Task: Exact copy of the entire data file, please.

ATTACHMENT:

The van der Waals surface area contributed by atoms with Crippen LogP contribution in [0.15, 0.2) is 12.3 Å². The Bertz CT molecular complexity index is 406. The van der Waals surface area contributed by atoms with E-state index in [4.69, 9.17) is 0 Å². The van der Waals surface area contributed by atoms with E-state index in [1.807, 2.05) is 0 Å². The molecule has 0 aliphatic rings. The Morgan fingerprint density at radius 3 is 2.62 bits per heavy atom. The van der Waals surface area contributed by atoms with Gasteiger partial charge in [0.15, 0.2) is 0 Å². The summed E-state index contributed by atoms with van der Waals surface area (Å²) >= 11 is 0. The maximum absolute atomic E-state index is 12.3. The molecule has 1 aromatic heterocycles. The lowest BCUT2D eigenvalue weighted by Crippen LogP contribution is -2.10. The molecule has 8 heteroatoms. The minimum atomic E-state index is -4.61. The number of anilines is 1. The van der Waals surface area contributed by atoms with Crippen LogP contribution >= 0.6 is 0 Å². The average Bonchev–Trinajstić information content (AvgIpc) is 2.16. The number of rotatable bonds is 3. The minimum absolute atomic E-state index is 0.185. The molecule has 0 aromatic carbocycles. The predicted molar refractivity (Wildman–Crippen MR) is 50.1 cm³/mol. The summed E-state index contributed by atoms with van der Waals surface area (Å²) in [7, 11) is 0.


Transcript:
The van der Waals surface area contributed by atoms with Crippen LogP contribution in [0.15, 0.2) is 12.3 Å². The Bertz CT molecular complexity index is 406. The van der Waals surface area contributed by atoms with E-state index in [4.69, 9.17) is 0 Å². The van der Waals surface area contributed by atoms with E-state index in [1.807, 2.05) is 0 Å². The molecule has 0 aliphatic rings. The Morgan fingerprint density at radius 3 is 2.62 bits per heavy atom. The van der Waals surface area contributed by atoms with Gasteiger partial charge in [0.15, 0.2) is 0 Å². The summed E-state index contributed by atoms with van der Waals surface area (Å²) >= 11 is 0. The maximum absolute atomic E-state index is 12.3. The molecule has 1 aromatic heterocycles. The lowest BCUT2D eigenvalue weighted by Crippen LogP contribution is -2.10. The molecule has 8 heteroatoms. The minimum atomic E-state index is -4.61. The number of anilines is 1. The van der Waals surface area contributed by atoms with Crippen LogP contribution >= 0.6 is 0 Å². The average Bonchev–Trinajstić information content (AvgIpc) is 2.16. The number of rotatable bonds is 3. The minimum absolute atomic E-state index is 0.185. The molecule has 0 aromatic carbocycles. The predicted molar refractivity (Wildman–Crippen MR) is 50.1 cm³/mol. The summed E-state index contributed by atoms with van der Waals surface area (Å²) in [7, 11) is 0.